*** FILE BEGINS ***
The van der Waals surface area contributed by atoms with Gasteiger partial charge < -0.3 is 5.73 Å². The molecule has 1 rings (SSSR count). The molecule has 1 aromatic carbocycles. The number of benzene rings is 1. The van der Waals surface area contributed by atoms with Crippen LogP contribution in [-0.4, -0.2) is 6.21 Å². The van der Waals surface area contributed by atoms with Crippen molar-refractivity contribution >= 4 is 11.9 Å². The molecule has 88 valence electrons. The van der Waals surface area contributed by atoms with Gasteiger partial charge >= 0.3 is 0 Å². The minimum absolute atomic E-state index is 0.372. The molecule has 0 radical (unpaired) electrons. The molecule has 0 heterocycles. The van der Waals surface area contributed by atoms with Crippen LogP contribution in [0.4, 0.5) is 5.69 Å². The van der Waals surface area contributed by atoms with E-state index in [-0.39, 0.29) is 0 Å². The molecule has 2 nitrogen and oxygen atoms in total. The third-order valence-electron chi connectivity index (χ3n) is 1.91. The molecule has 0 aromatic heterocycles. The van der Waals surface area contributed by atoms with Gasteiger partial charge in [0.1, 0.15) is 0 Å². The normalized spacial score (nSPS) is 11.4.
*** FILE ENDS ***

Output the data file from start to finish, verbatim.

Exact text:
The van der Waals surface area contributed by atoms with Gasteiger partial charge < -0.3 is 5.73 Å². The molecule has 1 rings (SSSR count). The molecule has 1 aromatic carbocycles. The number of benzene rings is 1. The van der Waals surface area contributed by atoms with Crippen LogP contribution in [-0.4, -0.2) is 6.21 Å². The van der Waals surface area contributed by atoms with Crippen molar-refractivity contribution >= 4 is 11.9 Å². The molecule has 88 valence electrons. The van der Waals surface area contributed by atoms with Gasteiger partial charge >= 0.3 is 0 Å². The minimum absolute atomic E-state index is 0.372. The molecule has 0 radical (unpaired) electrons. The molecule has 0 heterocycles. The van der Waals surface area contributed by atoms with Crippen LogP contribution in [0.4, 0.5) is 5.69 Å². The van der Waals surface area contributed by atoms with E-state index in [-0.39, 0.29) is 0 Å². The molecule has 2 nitrogen and oxygen atoms in total. The third-order valence-electron chi connectivity index (χ3n) is 1.91. The molecule has 0 aromatic heterocycles. The van der Waals surface area contributed by atoms with Gasteiger partial charge in [0.1, 0.15) is 0 Å². The normalized spacial score (nSPS) is 11.4.